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AT&T’s latest sweetener to regulators: a low-priced broadband service

When AT&T announced its $48.5 billion deal to acquire DirecTV, it threw in a few concessions for regulators to make the deal more palatable. Now, it’s adding to that list, agreeing to offer a  lower-priced standalone broadband service for lower-income households. If you’d like to save money on your broadband you can get some great broadband deals from usave.

AT&T came back with the concession after a meeting with FCC commissioner Mignon Clyburn, who made the suggestion in a meeting in late June, according to an FCC ex parte filed July 1. The filing was first reported by the Washington Post.

AT&T proposed to make the service available to consumers in its wireline footprint for four years beginning a “reasonable time period after closing.”

The program is not unlike Comcast’s Internet Essentials program, which was created around the same time Comcast going through regulatory review for its acquisition of NBCUniversal.

Depending on the broadband speeds available, AT&T’s service would offer low-income a broadband DSL service with speeds up to 5 megabits per second for $10 per month for the first year and rise to $20 per month. In areas where AT&T broadband speeds are below 5 Mbps, the service would be $5 per month, rising to $10 per month in the second year.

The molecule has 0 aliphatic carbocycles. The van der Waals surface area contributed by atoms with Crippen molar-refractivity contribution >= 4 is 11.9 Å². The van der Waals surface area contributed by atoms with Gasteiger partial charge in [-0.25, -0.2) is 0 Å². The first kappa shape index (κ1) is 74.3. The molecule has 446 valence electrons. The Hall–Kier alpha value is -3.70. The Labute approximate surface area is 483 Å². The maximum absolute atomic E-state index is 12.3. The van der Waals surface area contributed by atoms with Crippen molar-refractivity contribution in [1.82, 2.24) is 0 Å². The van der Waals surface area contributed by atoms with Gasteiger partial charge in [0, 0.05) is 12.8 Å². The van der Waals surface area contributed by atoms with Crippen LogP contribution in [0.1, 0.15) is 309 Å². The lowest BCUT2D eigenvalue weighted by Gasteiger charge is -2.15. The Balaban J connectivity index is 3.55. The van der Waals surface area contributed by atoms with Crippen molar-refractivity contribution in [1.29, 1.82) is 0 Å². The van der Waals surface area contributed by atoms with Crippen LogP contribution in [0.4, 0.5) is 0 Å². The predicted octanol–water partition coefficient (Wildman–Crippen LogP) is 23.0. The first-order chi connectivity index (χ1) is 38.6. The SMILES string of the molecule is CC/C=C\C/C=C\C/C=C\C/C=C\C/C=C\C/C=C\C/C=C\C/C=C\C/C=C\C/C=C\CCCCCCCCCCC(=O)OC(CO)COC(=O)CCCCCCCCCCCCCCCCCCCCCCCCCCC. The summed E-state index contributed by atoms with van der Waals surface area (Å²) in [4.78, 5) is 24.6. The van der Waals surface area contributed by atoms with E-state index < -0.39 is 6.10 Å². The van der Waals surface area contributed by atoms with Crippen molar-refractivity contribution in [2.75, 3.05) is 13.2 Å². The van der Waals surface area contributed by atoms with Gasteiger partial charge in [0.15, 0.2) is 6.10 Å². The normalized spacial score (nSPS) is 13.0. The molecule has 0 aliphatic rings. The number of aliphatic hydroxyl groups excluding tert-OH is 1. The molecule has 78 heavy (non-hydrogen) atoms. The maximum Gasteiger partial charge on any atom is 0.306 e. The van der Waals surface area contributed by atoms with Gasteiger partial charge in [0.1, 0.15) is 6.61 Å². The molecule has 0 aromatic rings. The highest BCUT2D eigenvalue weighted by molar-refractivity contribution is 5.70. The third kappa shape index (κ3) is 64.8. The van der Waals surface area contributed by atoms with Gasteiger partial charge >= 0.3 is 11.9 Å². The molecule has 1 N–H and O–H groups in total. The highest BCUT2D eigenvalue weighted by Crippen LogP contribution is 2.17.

To qualify, consumers must be eligible for the government’s supplemental nutritional assistant program. They also can’t be current AT&T wireline broadband customers.

“The commission should promptly approve the transaction so that consumers can begin to enjoy the resulting pro-competitive, public interest benefits,” wrote Peter Schildkraut, counsel for AT&T.

Regulators are in the final stages of merger review and a decision could come any day. There’s been a lot of speculation about the conditions the Federal Communications Commission might attach to approval of the deal.

At the outset when the deal was announced, the company said it would comply with the FCC’s 2010 net neutrality rules for three years. (AT&T is challenging a big portion of the current FCC net neutrality order that reclassifies ISPs as common carrier.) The company also said it would offer a stand-alone broadband plan and expand rural broadband to about 13 million.